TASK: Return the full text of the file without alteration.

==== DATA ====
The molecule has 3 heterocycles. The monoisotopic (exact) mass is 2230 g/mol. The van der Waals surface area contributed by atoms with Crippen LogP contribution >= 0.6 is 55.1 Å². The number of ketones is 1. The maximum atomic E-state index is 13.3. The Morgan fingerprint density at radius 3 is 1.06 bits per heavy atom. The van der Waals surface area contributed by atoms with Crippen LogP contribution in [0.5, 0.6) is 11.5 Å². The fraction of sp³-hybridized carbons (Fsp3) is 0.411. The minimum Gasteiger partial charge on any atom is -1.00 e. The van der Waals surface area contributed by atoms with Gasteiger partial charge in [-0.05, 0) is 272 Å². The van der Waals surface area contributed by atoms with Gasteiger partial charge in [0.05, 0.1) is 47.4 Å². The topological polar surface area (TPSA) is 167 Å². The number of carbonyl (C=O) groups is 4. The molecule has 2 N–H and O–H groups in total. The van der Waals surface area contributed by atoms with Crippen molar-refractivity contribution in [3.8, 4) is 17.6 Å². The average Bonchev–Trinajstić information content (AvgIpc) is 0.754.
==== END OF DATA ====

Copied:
The molecule has 3 heterocycles. The monoisotopic (exact) mass is 2230 g/mol. The van der Waals surface area contributed by atoms with Crippen LogP contribution >= 0.6 is 55.1 Å². The number of ketones is 1. The maximum atomic E-state index is 13.3. The Morgan fingerprint density at radius 3 is 1.06 bits per heavy atom. The van der Waals surface area contributed by atoms with Crippen LogP contribution in [0.5, 0.6) is 11.5 Å². The fraction of sp³-hybridized carbons (Fsp3) is 0.411. The minimum Gasteiger partial charge on any atom is -1.00 e. The van der Waals surface area contributed by atoms with Gasteiger partial charge in [-0.05, 0) is 272 Å². The van der Waals surface area contributed by atoms with Gasteiger partial charge in [0.05, 0.1) is 47.4 Å². The topological polar surface area (TPSA) is 167 Å². The number of carbonyl (C=O) groups is 4. The molecule has 2 N–H and O–H groups in total. The van der Waals surface area contributed by atoms with Crippen molar-refractivity contribution in [3.8, 4) is 17.6 Å². The average Bonchev–Trinajstić information content (AvgIpc) is 0.754.